Putin Has a Military Rebellion Problem On His Hands, Reports Say – Newsweek
Russian President Vladimir Putin may be seeing serious dissension in his military’s ranks, as reports of officer insubordination and low troop morale in Ukraine are any indication. The reports follow numerous reports of low morale on the Russian side.
The Pentagon denied providing intelligence to Ukraine that helped it find and kill Russian military officers.
Defense Intelligence Agency Director Scott Berrier said that an estimated eight to 10 Russian generals have been killed since Russia’s attacks began in late February.
Lawrence Reardon told Newsweek that Russian soldiers are facing a different form of warfare, where they worry about unseen drones launching missiles and dropping grenades on Russian armor and generals.
Reardon said that Russian soldiers in Ukraine are mostly conscripts from the Russian heartland and have old or defective equipment. They also lack technological expertise to counter the sophisticated Western arms going to Ukraine.
Northwestern University political science professor William Reno said statements about Russia’s low morale and officer dissent are being made in part as a strategic move. He also said that while Russia’s military consistently underperforms, such statements play to concerns among some Russians.
Elsewhere in the war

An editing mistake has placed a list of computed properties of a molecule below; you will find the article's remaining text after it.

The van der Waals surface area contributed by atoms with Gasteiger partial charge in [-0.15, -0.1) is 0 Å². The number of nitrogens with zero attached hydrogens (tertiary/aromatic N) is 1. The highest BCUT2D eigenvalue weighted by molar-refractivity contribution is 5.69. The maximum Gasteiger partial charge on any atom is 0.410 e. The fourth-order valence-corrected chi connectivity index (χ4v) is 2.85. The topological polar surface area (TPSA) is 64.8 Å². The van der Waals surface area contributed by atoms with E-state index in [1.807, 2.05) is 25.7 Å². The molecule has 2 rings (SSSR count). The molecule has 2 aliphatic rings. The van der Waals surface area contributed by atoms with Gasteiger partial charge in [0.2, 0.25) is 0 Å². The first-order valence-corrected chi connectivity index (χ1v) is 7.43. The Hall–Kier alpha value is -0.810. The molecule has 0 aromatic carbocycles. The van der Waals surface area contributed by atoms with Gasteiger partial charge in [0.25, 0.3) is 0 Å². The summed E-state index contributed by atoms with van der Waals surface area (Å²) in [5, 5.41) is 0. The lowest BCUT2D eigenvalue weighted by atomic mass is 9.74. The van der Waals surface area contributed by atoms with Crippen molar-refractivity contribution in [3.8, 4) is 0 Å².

A Russian sergeant is being tried for war crimes in Ukraine, as the U.S. and Russia hold their first direct communication in nearly three months. Moscow is aiming a punishing new barrage at areas in the country’s north, east and south.
Ukraine launched the first war crime proceeding against a Russian soldier in the nearly 3-month-old invasion. The soldier could face life in prison for shooting an unarmed civilian in a northeastern Ukrainian village.
The Pentagon said the top defense officials in the U.S. and Russia spoke by phone for about an hour on Friday. The officials called for an immediate cease-fire.
Russia is under pressure to make battlefield gains in eastern Ukraine, even if that means taking risks that can backfire, a British military intelligence assessment said Friday. The assessment cited widely viewed video of Russian armored vehicles destroyed during an attempted river crossing.
Western analysis of the Russian river crossing said it was a highly risky maneuver, and that Russia lost at least one battalion tactical group.
The Ukrainian president declared that Russia’s strategic defeat was obvious to everyone in a video address, and that Russia would take military measures to prevent Finland from joining NATO.
Western nations continue to search for ways to dissuade Putin from continuing with the war in Ukraine. Liz Truss urged the allies to keep economic sanctions in place until Russian troops leave.
The European Union’s top diplomat said an embargo of Russian oil could be considered, despite reservations in Europe.
For more news on the Russia-Ukraine war visit these sources:
- Ukraine live updates: Lloyd Austin speaks with Russia’s Sergei Shoigu USA TODAY
- Russian commanders taking risks under pressure, report says Los Angeles Times
- Putin Has a Military Rebellion Problem on His Hands, Reports Say Newsweek
- Russian morale, unit cohesion ‘remains a problem’ as Moscow makes slow gains in Donbas: US official Fox News
- Ukraine news — live: Kremlin threatens ‘retaliation’ over Finland Nato bid The Independent
- View Full Coverage on Google News